Computer accessories add additional functions to your computers. Some come with your computer as standard, while others can be added as required
Accessories such as a keyboard and mouse may be essential in order to operate your computer. Others - such as graphics tablets and barcode readers - may be useful for specialist tasks.
The best way to assess which computer peripherals would be useful for your business is to define your IT requirements, then match suitable accessories with these.
It’s important everyone in your business has computer monitors which are adequately clear, large and bright.
Larger computer monitors are easier to work with. Computer monitors with a 21” screen (measured diagonally) should be the minimum, but larger sizes are increasingly affordable.
If you can afford it, a 27" screen will give you an impressive space to work in. Go for a monitor with a higher resolution too (1920 x 1080 pixels or more) - this measures what you can fit onto the computer monitor.
Look for computer monitors which can be easily swivelled, tilted and adjusted for height. Some are touch-sensitive, allowing you to control your software by tapping, swiping and dragging on the screen.
It is possible to use two computer monitors with one computer. This is often called ‘dual screen’ or ‘dual computer monitors’.
A dual-screen setup can improve productivity by giving you more space to work in, if your computer supports it.
Most desktop computers come with a cheap keyboard and mouse as standard. These are usually basic models which may have poor ergonomics or be unpleasant to use.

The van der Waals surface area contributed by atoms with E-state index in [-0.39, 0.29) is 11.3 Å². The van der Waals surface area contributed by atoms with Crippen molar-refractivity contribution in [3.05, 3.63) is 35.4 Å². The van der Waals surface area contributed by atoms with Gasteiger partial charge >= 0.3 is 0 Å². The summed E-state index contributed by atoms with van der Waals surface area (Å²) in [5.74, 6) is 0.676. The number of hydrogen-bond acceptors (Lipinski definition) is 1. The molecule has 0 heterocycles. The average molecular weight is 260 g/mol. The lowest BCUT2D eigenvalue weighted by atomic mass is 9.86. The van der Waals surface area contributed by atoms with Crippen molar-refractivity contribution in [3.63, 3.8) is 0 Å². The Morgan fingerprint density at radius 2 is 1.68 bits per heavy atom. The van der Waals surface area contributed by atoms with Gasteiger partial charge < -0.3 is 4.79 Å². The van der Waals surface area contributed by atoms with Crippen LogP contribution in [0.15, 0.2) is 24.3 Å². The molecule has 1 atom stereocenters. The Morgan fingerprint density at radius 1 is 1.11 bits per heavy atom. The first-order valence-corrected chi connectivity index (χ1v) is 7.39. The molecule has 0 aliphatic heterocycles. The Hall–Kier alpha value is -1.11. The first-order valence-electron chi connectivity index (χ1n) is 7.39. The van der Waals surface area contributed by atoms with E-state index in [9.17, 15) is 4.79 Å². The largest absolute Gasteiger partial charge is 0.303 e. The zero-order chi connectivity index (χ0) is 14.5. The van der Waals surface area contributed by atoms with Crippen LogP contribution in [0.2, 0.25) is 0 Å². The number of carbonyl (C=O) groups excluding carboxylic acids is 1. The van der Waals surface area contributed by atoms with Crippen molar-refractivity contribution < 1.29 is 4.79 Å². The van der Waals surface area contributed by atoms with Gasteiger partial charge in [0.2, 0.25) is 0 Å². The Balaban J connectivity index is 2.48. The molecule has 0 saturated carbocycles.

People who spend all day typing or using the mouse on their computer may see significant benefits from a better keyboard and mouse. It’s not just about being comfortable – conditions like repetitive strain injury and carpal tunnel syndrome are associated with poor ergonomics.
Unresponsive keyboards and inaccurate mice can also dent the efficiency of staff, especially if they’re great touch typers or designers who need pixel-perfect precision. In these cases, it’s worth finding an input device that fits the needs of the person using it.
A good keyboard should cost from £30 and a mouse about £20. You will pay more for wireless versions, so consider whether you really need them. It’s often best to spend the extra money on a better designed input device instead.
Unlike other pieces of hardware in your business, it may be unwise to standardise on a single type of keyboard and mouse for everyone. People have individual ergonomic needs, so you cater for these by offering a range of models.
Computer projectors are an alternative to computer monitors and allow you to project a large image onto a blank wall or screen. Projectors are useful for presentations and meetings and can often be connected to DVD players or digital TV boxes too.
As with computer monitors, check the resolution. Look for a minimum resolution of 1024 x 768 pixels, but aim higher if possible.
Look for projectors that are ‘HD ready’ if you want to show high definition video. Brightness is also important, and is measured in ‘ANSI lumens’. A projected rated at 1,200 should be ok in a dim room, while 2,000 ANSI lumens should suit a normal office environment.
Your business might also use these other types of input device:
Speakers, headphones, microphones and headsets are useful for online conferences, placing voice over IP (VoIP) calls and listening to music at work (if you allow it).
For VoIP and conferencing, a comfortable headset (about £20) is best. This leaves hands free for typing.